Mechanical reproduction was a movement that began in the twentieth century. The twentieth century saw the rise in industry and technology, which allowed for commercial items to be mass produced. This mass production, or mechanical reproduction as it came to be known, is reflective in the art of the time.
Art depicts and reflects the time in which it was created. Often content, styles and method of production are relevant to social climate and evolving thoughts of an era.
These mass produced items and the commercial market they created are evident in the art produced during the age of mechanical reproduction. Pop art was an avante garde movement within this period which predicted and reflected the rapid growth of the economy and the sudden need to consume.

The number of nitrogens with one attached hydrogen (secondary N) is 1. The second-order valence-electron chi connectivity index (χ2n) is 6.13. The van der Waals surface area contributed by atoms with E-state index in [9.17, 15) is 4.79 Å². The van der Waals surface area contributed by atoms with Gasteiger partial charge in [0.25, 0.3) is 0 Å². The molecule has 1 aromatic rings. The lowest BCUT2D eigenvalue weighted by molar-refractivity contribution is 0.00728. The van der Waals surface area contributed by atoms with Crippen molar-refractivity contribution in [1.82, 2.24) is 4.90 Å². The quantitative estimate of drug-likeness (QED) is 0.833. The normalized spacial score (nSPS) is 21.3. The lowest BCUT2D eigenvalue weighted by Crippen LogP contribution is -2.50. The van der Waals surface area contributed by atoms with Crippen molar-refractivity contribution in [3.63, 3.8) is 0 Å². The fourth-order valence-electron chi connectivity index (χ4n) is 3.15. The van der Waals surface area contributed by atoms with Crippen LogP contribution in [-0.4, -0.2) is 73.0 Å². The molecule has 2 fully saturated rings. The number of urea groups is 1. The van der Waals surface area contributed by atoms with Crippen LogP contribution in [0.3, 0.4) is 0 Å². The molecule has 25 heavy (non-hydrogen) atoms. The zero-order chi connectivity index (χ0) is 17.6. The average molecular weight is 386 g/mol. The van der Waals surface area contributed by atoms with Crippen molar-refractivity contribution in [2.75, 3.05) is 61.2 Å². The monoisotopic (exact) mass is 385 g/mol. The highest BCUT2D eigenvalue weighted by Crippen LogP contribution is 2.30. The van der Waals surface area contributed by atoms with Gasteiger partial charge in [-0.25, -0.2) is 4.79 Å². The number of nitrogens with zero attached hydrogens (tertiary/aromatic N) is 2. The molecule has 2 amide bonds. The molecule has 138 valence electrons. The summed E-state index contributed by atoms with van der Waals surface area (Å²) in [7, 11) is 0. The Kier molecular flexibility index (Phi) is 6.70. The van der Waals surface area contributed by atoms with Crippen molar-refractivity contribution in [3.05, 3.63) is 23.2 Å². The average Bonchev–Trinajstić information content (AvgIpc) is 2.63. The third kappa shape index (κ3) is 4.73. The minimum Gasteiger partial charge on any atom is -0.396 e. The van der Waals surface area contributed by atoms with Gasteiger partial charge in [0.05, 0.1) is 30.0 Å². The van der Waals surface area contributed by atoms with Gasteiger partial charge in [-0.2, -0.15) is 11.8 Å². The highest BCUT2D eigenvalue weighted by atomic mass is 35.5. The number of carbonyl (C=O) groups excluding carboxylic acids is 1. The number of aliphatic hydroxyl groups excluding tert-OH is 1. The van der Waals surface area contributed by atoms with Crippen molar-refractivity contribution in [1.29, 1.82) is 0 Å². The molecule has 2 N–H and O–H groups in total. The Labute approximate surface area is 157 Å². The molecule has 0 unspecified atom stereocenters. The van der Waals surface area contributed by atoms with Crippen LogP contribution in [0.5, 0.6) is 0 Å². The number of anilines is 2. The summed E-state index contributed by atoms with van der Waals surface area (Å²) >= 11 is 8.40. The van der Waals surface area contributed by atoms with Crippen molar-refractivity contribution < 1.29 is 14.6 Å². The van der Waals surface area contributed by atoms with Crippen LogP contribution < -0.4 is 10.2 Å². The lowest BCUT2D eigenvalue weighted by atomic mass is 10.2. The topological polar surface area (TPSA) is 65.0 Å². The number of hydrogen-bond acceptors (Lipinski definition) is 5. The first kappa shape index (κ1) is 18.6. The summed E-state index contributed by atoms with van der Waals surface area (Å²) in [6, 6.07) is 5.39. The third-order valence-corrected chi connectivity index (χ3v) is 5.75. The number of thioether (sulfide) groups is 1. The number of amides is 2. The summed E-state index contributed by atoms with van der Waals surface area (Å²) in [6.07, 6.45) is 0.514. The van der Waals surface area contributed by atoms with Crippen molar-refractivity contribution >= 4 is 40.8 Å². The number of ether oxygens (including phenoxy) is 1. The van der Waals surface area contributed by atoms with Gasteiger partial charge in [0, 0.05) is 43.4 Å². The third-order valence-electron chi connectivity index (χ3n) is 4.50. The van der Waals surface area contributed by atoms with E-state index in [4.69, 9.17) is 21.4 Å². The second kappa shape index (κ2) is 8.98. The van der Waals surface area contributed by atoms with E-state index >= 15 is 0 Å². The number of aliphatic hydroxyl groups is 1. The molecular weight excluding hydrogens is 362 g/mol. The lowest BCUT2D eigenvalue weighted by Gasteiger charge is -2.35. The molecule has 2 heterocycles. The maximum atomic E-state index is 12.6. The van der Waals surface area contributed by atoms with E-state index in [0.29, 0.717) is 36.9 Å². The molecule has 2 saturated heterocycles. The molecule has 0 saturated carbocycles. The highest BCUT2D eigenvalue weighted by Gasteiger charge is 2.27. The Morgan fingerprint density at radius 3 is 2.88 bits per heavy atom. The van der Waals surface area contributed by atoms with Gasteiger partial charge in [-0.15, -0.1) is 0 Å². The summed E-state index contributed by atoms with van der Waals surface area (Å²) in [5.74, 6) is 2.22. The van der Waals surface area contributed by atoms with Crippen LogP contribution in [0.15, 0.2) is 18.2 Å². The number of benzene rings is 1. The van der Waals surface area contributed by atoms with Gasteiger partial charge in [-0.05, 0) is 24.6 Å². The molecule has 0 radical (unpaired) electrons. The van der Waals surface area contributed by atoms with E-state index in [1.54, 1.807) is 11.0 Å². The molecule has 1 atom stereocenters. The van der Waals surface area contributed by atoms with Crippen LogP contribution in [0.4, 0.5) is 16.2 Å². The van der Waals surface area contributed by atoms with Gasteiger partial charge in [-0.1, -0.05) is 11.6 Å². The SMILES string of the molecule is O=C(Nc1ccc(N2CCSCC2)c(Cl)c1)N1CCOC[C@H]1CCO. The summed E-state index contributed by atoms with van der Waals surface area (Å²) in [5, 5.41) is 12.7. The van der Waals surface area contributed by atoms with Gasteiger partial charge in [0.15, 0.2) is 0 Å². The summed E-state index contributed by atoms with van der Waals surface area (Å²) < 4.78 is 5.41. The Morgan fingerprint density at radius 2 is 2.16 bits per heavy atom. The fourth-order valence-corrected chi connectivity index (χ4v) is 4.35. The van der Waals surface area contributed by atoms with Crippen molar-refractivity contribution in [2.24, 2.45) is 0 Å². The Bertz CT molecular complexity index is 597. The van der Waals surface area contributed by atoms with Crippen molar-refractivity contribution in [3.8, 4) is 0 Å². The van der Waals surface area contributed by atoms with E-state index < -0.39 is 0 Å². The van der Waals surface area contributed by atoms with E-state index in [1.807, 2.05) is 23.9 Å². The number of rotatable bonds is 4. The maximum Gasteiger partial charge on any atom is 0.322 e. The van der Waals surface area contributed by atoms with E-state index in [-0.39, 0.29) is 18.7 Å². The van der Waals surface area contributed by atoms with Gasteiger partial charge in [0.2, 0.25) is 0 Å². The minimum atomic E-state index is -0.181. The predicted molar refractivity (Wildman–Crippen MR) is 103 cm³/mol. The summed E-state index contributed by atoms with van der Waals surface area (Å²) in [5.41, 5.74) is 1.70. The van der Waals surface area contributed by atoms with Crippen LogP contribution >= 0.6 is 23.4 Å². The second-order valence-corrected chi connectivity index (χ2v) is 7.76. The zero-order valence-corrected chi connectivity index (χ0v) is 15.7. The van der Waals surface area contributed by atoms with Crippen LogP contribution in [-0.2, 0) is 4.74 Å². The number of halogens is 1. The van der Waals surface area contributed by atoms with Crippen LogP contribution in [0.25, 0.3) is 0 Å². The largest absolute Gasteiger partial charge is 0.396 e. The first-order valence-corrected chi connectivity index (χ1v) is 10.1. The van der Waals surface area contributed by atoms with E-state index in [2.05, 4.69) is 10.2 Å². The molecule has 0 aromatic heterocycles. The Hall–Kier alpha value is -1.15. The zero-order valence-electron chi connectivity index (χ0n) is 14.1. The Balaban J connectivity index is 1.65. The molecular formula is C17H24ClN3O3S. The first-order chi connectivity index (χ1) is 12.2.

American pop artist Andy Warhol created numerous works throughout the rise of the movement. His works were primarily screen prints of photographs removed from magazines of celebrities popular at or around that time, or screen prints of commercial products (soup cans and washing powder, for example).
The way in which he produced his works and their content are an example of mechanical reproduction in themselves. The principle of screen printing is to create a stencil image, and from this one stencil the same image may be reproduced continuously numerous times. This process is the equivalent to mass production.
Whilst WarholÃÂs methods of production represent industryÃÂs methods, so too does his content. WarholÃÂs work constantly incorporates images of commercial items of mass/ popular culture.
Andy Warhol's '100 Soup Cans' and 'Marilyn Munroe TriptychÃÂ are examples of highly consumerist content common in WarholÃÂs work. The first depicts one hundred CampbellÃÂs soup cans, emphasising the huge quantities of products that are simply dropped of the production line and into super markets, conveniently in place for the...